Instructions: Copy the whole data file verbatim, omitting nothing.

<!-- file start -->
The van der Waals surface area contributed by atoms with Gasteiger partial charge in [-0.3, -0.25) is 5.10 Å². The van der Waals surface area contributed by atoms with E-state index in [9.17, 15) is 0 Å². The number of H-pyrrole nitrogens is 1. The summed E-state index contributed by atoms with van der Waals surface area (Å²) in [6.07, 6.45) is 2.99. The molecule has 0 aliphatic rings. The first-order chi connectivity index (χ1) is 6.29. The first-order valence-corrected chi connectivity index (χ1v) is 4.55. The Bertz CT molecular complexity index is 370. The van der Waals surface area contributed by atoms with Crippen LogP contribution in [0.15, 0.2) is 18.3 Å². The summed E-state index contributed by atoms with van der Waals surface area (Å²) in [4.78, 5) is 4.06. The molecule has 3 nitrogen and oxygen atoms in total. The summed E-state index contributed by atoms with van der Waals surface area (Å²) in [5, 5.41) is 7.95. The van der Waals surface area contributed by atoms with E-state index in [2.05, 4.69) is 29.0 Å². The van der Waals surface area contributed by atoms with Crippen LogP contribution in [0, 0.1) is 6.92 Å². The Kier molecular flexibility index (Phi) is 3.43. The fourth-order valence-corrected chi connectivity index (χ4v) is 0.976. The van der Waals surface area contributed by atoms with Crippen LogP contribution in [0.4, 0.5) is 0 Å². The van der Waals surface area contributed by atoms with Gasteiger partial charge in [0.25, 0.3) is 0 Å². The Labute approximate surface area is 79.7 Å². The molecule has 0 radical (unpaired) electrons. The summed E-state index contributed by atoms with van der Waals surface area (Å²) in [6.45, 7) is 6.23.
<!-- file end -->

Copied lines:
The van der Waals surface area contributed by atoms with Gasteiger partial charge in [-0.3, -0.25) is 5.10 Å². The van der Waals surface area contributed by atoms with E-state index in [9.17, 15) is 0 Å². The number of H-pyrrole nitrogens is 1. The summed E-state index contributed by atoms with van der Waals surface area (Å²) in [6.07, 6.45) is 2.99. The molecule has 0 aliphatic rings. The first-order chi connectivity index (χ1) is 6.29. The first-order valence-corrected chi connectivity index (χ1v) is 4.55. The Bertz CT molecular complexity index is 370. The van der Waals surface area contributed by atoms with Crippen LogP contribution in [0.15, 0.2) is 18.3 Å². The summed E-state index contributed by atoms with van der Waals surface area (Å²) in [4.78, 5) is 4.06. The molecule has 3 nitrogen and oxygen atoms in total. The summed E-state index contributed by atoms with van der Waals surface area (Å²) in [5, 5.41) is 7.95. The van der Waals surface area contributed by atoms with E-state index in [2.05, 4.69) is 29.0 Å². The van der Waals surface area contributed by atoms with Crippen LogP contribution in [0, 0.1) is 6.92 Å². The Kier molecular flexibility index (Phi) is 3.43. The fourth-order valence-corrected chi connectivity index (χ4v) is 0.976. The van der Waals surface area contributed by atoms with Crippen LogP contribution in [0.4, 0.5) is 0 Å². The van der Waals surface area contributed by atoms with Gasteiger partial charge in [0.25, 0.3) is 0 Å². The Labute approximate surface area is 79.7 Å². The molecule has 0 radical (unpaired) electrons. The summed E-state index contributed by atoms with van der Waals surface area (Å²) in [6.45, 7) is 6.23.